The United Kingdom government has injected 6.5 million pounds ($8.75 million) into a nationwide research program that will investigate how long novel coronavirus immunity lasts, as well as several other crucial considerations surrounding COVID-19.

Scientists involved in the so-called UK Coronavirus Immunology Consortium, or the UKCIC, will explore key unknowns regarding COVID-19 and the immune system. For example, they still do not know exactly why some people are better than others at fighting the virus, or why the immune system itself will occasionally inflict damage on the lungs during infection.

A group of immunologists first proposed the newly launched consortium to the government back in May, and after consideration, the UK Scientific Advisory Group for Emergencies, or SAGE, gave the project the green light in June.

Paul Moss, who is a professor of hematology at the University of Birmingham and principal investigator for the UK-CIC, said that understanding the complexities of the immune response to COVID-19 is key to successfully developing new diagnostics, treatments and vaccines.

“There is so much that we still need to learn about how the novel coronavirus interacts with our immune system and, with this investment, we have a unique opportunity to answer these key questions and hasten effective pandemic control,” he said.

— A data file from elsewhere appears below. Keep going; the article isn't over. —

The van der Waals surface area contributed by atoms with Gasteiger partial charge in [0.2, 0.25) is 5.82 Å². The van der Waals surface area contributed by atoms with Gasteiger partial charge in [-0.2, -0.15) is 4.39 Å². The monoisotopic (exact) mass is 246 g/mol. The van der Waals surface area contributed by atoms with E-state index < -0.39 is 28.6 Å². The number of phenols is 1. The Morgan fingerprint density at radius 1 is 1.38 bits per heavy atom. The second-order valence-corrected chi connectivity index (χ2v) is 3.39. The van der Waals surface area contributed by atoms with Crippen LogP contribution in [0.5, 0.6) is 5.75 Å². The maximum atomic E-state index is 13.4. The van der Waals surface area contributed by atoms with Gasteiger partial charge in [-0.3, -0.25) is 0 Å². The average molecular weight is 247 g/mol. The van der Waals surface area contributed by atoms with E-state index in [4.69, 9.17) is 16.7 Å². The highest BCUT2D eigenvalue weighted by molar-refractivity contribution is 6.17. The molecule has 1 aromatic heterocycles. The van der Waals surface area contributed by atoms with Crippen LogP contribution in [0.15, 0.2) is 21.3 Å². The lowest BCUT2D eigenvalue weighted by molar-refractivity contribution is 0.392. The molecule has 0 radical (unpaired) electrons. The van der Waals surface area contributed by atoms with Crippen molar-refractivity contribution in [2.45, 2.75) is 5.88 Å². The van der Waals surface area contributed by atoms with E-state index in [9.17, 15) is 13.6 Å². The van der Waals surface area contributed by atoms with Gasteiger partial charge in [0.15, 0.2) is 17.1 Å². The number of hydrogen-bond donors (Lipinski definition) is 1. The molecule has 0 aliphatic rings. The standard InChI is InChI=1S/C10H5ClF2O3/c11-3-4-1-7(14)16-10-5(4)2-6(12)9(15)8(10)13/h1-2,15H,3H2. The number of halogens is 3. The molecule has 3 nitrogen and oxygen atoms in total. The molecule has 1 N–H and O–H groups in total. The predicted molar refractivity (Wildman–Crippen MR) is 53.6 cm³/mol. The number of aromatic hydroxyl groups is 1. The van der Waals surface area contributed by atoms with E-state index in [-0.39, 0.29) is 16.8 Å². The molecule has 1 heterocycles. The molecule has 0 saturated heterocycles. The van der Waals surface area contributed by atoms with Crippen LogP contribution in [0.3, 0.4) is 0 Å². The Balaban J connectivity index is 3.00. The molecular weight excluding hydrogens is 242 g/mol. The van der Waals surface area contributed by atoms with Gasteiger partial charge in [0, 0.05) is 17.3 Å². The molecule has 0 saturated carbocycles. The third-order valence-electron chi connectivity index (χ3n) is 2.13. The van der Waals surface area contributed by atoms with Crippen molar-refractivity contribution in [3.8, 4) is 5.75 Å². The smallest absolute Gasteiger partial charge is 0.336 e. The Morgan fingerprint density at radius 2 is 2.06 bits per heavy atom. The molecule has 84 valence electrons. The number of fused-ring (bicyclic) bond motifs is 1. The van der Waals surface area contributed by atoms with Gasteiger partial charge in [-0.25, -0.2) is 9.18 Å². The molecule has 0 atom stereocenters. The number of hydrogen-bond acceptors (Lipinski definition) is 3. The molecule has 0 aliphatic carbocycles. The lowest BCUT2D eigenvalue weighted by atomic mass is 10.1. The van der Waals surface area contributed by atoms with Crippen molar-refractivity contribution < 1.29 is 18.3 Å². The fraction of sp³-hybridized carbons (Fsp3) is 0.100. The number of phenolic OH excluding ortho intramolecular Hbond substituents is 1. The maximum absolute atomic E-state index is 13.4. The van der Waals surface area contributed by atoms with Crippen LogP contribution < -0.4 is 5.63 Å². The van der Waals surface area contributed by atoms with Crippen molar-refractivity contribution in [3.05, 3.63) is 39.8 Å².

Part of the program will involve examining the lungs of people who have died from COVID-19.

In some cases, infection causes severe damage to the lungs, which become firm and swollen, with frothy secretions blocking airways. Doctors have reported viewing debris from dead lung and immune cells when examining samples under the microscope.

It is thought that some of this damage is caused not solely by the novel coronovirus, but by the human immune system itself. There are a number of conditions linked to an overactive immune system, including hyper-inflammatory syndrome and cytokine storm, but researchers are yet to identify precisely what goes on in the case of novel coronavirus infection.

“By having a deeper look at those who have died from COVID-19 through post-mortem examination, we will increase our understanding of what is happening to the body in the most severe cases of this disease,” said Christopher Lucas, a respiratory consultant and inflammation expert at the University of Edinburgh, which is part of the UKCIC. “Critically, this will allow us to rapidly answer key clinical questions and help inform the care of patients and the development of new treatments.”

The consortium, which involves immunologists from 17 universities in the UK, will also tackle one of the biggest unanswered questions that has hung in the air since the pandemic began: how long does immunity to the novel coronavirus last post-infection?

Early research has returned conflicting results over this quandary, with immunity appearing to last from a few weeks to several months, depending on the study, and a few isolated cases may have already provided evidence that reinfection is a real possibility.

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